“Good enough,” said Lord de Romanin, nodding his head sagely. “One more week, then . . . and if the evening in question lives up to my expectations, you’ll have the kind of winery of which you’ve always dreamed, for as long as you can keep your elixir flowing. We shall become a legend in our own lifetime, Master Paschel—and if you are the artist I think you are, it will be a long lifetime.”

• • • •

Benedict went to his improvised bed that night thinking One more week . . . just one more week, confident that it was a thought that could sustain him at least that long. He still had no idea how long his produce might sustain him thereafter, but he had to admit that the drops of wine he had taken from the barrels containing the Duc’s steward and Sir Blaise’s father-in-law had shown a steady improvement in quality over the past few weeks. Although they were, as he had told Duc Meldred, highly unlikely ever to emulate Gilbert’s vintage for taste or quality of invigoration, they did seem to have acquired a certain modest virtue—and who could say how much more they might yet acquire?

Benedict permitted himself to wonder, again, whether he might have had the extraordinary good luck to happen upon the secret of manufacturing the elixir of youth. Perhaps, he thought, Gilbert’s return had been engineered by some higher power. It was surely conceivable that Gilbert had actually been the instrument of some generous spirit, commissioned by that spirit to bring the elixir to a place where it might not only renew itself but increase itself vastly—in which case, what had happened in the winery on that terrible night had not been his fault at all, but merely the working out of some divine plan. Rather than feeling guilty about his crime, in fact, he ought to reckon himself an instrument of destiny, chosen to bring a new fount of miracles into the land of Aquitania—a fount whose effects would surely spread beyond Romanin as the Duc became more ambitious.

Once his own supply was absolutely secure, Benedict mused, Lord de Romanin would undoubtedly begin thinking in terms of trade, but as an aristocrat he would not think of trade in the same vulgar terms as Frederic Paschel. No—the Duc de Romanin would think in terms of advancement at court, and the favor of the king . . . and when he went to the king’s court in distant Aix-la-Chapelle, the Duc would doubtless take his faithful artisan with him, and raise him up from the station of wine-maker to that of Alchemist, or Master Magician . . .

While he indulged these flights of fancy, even Benedict contrived to forget the rats that swarmed below, scavenging every last crumb that he had dropped from his plate at breakfast and supper, and lapping up the spillage from his cups and ladles.

The next morning, he received a different visitor: the scion of the de Romanin family.

“You do not seem pleased to see me, Master Paschel,” the visitor observed.

“Not at all, sire,” Benedict said. “I was taken by surprise—I was expecting the Duc.”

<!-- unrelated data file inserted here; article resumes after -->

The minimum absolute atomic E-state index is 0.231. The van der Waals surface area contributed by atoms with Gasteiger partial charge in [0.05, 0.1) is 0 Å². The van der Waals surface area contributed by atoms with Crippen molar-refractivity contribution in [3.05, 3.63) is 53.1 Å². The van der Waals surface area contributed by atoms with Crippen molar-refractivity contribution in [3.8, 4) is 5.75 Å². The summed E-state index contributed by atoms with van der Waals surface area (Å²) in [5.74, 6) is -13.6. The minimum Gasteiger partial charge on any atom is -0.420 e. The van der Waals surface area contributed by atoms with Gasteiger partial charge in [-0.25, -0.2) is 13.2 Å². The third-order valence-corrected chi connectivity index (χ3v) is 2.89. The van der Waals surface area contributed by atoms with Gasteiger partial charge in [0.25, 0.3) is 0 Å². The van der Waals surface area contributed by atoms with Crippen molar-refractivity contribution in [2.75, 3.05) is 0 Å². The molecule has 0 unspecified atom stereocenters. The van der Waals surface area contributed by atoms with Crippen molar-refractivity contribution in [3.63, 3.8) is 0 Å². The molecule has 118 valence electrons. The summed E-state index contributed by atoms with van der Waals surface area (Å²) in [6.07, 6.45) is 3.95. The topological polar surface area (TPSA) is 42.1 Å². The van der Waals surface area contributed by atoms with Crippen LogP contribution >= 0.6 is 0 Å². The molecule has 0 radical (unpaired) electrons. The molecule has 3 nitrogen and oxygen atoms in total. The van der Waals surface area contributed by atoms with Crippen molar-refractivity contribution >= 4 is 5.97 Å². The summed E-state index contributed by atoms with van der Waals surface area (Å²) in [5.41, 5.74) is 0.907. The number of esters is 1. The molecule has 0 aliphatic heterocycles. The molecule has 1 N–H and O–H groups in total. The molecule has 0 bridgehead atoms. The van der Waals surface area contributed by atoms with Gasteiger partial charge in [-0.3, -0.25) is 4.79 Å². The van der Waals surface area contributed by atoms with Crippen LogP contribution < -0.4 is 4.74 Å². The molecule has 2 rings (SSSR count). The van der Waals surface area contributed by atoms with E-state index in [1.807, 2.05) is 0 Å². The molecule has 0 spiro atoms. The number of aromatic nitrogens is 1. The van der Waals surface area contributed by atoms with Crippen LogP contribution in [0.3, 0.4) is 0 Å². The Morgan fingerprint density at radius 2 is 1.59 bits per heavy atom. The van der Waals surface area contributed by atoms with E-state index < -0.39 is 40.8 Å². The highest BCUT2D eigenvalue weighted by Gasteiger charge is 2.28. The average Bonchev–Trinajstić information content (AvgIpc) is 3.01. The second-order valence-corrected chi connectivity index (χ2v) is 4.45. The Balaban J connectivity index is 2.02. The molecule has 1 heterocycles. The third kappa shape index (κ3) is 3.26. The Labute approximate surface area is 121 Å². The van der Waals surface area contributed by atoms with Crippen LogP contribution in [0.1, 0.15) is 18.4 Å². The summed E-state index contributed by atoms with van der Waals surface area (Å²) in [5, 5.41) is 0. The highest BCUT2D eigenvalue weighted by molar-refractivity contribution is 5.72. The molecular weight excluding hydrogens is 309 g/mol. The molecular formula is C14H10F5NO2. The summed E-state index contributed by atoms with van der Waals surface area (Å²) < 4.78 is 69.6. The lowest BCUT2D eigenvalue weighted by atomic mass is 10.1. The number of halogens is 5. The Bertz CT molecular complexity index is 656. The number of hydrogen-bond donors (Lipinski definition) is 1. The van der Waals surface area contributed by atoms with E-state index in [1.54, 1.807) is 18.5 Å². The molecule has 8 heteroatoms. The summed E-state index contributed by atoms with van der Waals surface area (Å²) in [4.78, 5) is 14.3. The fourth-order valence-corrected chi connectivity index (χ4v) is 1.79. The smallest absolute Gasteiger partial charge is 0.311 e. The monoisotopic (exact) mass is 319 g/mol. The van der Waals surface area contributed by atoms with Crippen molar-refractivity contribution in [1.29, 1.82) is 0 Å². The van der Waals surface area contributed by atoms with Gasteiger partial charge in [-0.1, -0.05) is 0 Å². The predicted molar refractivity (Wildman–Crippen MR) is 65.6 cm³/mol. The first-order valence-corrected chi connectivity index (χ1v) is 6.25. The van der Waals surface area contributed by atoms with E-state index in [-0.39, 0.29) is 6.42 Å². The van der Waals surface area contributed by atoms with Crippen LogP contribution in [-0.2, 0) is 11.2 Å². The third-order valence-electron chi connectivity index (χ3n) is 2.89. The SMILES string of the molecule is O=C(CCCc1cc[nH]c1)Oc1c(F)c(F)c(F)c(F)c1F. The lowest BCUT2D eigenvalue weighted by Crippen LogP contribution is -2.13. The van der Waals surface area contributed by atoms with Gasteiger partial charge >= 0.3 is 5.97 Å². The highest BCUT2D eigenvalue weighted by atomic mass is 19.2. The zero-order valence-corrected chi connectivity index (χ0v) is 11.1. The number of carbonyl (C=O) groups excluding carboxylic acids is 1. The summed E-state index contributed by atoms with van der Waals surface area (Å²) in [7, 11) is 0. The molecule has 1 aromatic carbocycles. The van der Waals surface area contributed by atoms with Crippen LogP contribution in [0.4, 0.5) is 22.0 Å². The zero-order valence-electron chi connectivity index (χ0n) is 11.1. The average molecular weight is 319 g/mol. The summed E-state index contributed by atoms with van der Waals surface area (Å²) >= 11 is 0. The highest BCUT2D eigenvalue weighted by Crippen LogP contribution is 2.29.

“Alas,” said the former Sir Blaise, “I am the Duc. There has been a terrible accident. Last evening, while my father and I were out hunting boar in the forest, his horse stumbled and he was thrown. Mercifully, he broke his neck—otherwise, he would have died a lingering death, gored by his quarry’s tusks and savaged by the beast’s teeth. He was so badly mutilated that I dared not allow my mother or my wife to see the body, but had it safely stowed away for discreet disposal. There will have to be a funeral, of course, but a suit of armor will suffice for all ceremonial purposes. It is a frightful thing to happen, of course; he had seemed so well of late, younger than ever. A good son cannot help but think of his beloved parents as if they were invulnerable, of course, but in my father’s case there really did seem to be a possibility that he might go on forever. I had not thought of coming into my inheritance for years yet—decades, even—but when fate intervenes, priorities must change . . .

“At any rate, Master Wine-maker, you have a new liege lord now. Fear not; I have every intention of looking after you just as well as my father did, if your produce is as good as he had begun to hope. My father seemed very well pleased with the results of his experiments, but I should like to try a few sips of each of the vintages myself—it would mean a great deal to me to know that he did not die without making a worthy contribution to the sum of human knowledge.”

“Yes, sire—I mean, my Lord,” was Benedict’s inevitable response. He drew a small measure from each of the three laden casks, one by one, and gave the three cups to his new master.

“Now that is excellent,” the new Duc said, of Gilbert’s vintage. “That is the vintage in which I shall toast my late father’s memory—privately, of course; it does not do for an aristocrat to exhibit his grief in public. The other two will never match it, and are clearly unready even by their own low standards, but they are not entirely without virtue, are they? Please taste them, and give me your expert opinion.”

“You are right, my Lord,” said Benedict, when he had obeyed the command. “The other two will never match the first, but they are not utterly insipid.”

“Given that the steward and my late father-in-law supped so little of the wine,” the new Duc said, thoughtfully, “we cannot expect too much from them, but my father must have quaffed a great deal more during these last few weeks. Even he might not produce a harvest to compare with your own dear brother, but I think we should make the most of him—don’t you? It’s what he would have wanted, after all.”